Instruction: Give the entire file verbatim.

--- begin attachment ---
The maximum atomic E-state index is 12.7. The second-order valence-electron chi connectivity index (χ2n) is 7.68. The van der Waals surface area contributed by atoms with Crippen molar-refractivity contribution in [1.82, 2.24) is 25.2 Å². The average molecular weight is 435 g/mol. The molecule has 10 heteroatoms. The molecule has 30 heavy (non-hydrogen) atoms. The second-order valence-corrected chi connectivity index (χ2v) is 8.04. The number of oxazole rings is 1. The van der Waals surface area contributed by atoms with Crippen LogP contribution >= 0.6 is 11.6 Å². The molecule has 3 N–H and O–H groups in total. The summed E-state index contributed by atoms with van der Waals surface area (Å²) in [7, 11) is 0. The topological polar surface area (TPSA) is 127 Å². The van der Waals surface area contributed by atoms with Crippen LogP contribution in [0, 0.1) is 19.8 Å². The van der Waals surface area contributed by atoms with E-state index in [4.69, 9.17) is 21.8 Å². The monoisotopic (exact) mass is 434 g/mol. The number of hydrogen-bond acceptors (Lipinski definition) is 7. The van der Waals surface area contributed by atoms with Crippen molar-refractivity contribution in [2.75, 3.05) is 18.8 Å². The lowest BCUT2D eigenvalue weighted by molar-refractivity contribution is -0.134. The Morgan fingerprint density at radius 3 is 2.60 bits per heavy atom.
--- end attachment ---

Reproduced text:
The maximum atomic E-state index is 12.7. The second-order valence-electron chi connectivity index (χ2n) is 7.68. The van der Waals surface area contributed by atoms with Crippen molar-refractivity contribution in [1.82, 2.24) is 25.2 Å². The average molecular weight is 435 g/mol. The molecule has 10 heteroatoms. The molecule has 30 heavy (non-hydrogen) atoms. The second-order valence-corrected chi connectivity index (χ2v) is 8.04. The number of oxazole rings is 1. The van der Waals surface area contributed by atoms with Crippen LogP contribution >= 0.6 is 11.6 Å². The molecule has 3 N–H and O–H groups in total. The summed E-state index contributed by atoms with van der Waals surface area (Å²) in [7, 11) is 0. The topological polar surface area (TPSA) is 127 Å². The van der Waals surface area contributed by atoms with Crippen LogP contribution in [0, 0.1) is 19.8 Å². The van der Waals surface area contributed by atoms with E-state index in [4.69, 9.17) is 21.8 Å². The monoisotopic (exact) mass is 434 g/mol. The number of hydrogen-bond acceptors (Lipinski definition) is 7. The van der Waals surface area contributed by atoms with Crippen molar-refractivity contribution in [2.75, 3.05) is 18.8 Å². The lowest BCUT2D eigenvalue weighted by molar-refractivity contribution is -0.134. The Morgan fingerprint density at radius 3 is 2.60 bits per heavy atom.